Electric Vehicles

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Electric Vehicles

U.S. Congressman Byron Donalds (R-Florida) addresses Congress on President Biden‘s Administration’s electric vehicle utopia – May 17 2023.

Congressman Donalds: “True or false President Biden says he wants 50% of new cars to be electric by 2030.”

EPA – Mr. Bradbury: “True but I guess now it’s 60 percent”

Congressman Donalds: “Okay. True or false in order to meet Tesla’s EV needs, and this is only Tesla by the way, um by 2030 Global lithium supply must be increased by uh by X times”

EPA – Mr. Bradbury: “Oh it definitely has to increase somehow. We don’t know from where. It has to increase greatly, yes.”

Congressman Donalds: “Okay. True or false typical electric car requires six times the mineral inputs of a Convention of a conventional car?”

EPA – Mr. Bradbury: “Yes”

Congressman Donalds: “True or false, the nuclear energy is the most viable option for a steady stream of reliable, affordable, carbon-free, electricity to power EV charging stations 24 hours a day, seven days a week, 365 days a year?”

EPA – Mr. Bradbury: “I’m sorry. What”

Congressman Donalds: “Nuclear power?”

EPA – Mr. Bradbury: Yes. That’s my understanding.”

Congressman Donalds: “Okay”

EPA – Mr. Bradbury: Not an expert but”

Congressman Donalds: “That’s fine last question if 50 of the cars were electric vehicles today is there enough power on the electric grid to charge them all?”

EPA – Mr. Bradbury: “Absolutely not, no”

Congressman Donalds: “I want to circle back to one thing and Miss Baker-Branstetter that I was listening to your testimony uh we kind of established the the fact pattern that in order to accomplish what I believe you do support we’d have to massively expand lithium mining not to mention other mining capacities currently in the world today who dominates lithium?”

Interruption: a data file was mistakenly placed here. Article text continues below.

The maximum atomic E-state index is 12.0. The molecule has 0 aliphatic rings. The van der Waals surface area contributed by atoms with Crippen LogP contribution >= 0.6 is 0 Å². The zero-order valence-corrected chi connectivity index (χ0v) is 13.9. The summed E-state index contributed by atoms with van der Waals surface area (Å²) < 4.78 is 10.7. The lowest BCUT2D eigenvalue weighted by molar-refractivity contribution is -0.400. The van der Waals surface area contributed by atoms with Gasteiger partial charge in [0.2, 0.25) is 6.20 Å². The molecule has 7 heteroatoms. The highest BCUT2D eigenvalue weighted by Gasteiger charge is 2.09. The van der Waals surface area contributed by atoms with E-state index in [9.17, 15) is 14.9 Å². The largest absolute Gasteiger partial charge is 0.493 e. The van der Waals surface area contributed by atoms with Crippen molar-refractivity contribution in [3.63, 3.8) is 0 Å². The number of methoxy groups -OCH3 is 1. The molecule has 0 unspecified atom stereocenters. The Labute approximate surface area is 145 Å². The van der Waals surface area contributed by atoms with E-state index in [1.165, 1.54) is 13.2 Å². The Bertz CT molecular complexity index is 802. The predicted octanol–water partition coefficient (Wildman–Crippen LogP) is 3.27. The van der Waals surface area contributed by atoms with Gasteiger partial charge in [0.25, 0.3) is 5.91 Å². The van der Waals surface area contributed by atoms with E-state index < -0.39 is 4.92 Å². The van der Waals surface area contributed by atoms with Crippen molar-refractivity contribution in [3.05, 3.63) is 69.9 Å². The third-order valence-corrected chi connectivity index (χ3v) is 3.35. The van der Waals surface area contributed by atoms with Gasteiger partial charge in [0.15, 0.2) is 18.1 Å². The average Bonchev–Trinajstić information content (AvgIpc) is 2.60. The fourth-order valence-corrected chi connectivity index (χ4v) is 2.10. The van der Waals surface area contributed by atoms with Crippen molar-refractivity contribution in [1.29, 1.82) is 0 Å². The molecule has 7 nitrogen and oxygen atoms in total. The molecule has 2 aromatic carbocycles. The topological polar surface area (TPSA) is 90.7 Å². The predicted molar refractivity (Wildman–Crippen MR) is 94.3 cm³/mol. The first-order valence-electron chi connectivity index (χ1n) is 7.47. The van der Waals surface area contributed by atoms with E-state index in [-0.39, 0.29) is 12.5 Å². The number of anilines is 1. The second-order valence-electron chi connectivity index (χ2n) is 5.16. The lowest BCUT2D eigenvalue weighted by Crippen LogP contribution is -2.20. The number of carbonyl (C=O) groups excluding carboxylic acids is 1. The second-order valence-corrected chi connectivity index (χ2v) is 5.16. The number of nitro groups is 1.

EPA – Ms. Baker-Branstetter: “Mining so lithium processing is dominated by China. um it’s mined in several other places as well”

Congressman Donalds: “Do you know some of the countries where it’s mined”

EPA – Ms. Baker-Branstetter: “Um in South America as well”

Congressman Donalds: “South America any other places”

EPA – Ms. Baker-Branstetter: “Um”

Congressman Donalds: “Are they mining in Africa?”

EPA – Ms. Baker-Branstetter: “Lithium I’m not I don’t think it’s a major lithium producer no”

Congressman Donalds: “Okay are they mining Cobalt in Africa?”

EPA – Ms. Baker-Branstetter: “Yes”

Congressman Donalds: “Is Cobalt necessary for an electric vehicle?”

EPA – Ms. Baker-Branstetter: “Um it is in the dominant chemistry at the moment yes”

Congressman Donalds: “Okay let me answer this question you’re saying your testimony that, the essentially referring to the current internal combustion engine that in addition to carbon dioxide heavy-duty vehicles omit or contribute to Ozone particulate matter nitrogen oxides, sulfur oxides, carbon monoxide, and other air toxins that are especially harmful to children developing to children’s developing bodies. um, are you aware that the Chinese use child slave labor in some of their mines to mine critical minerals?”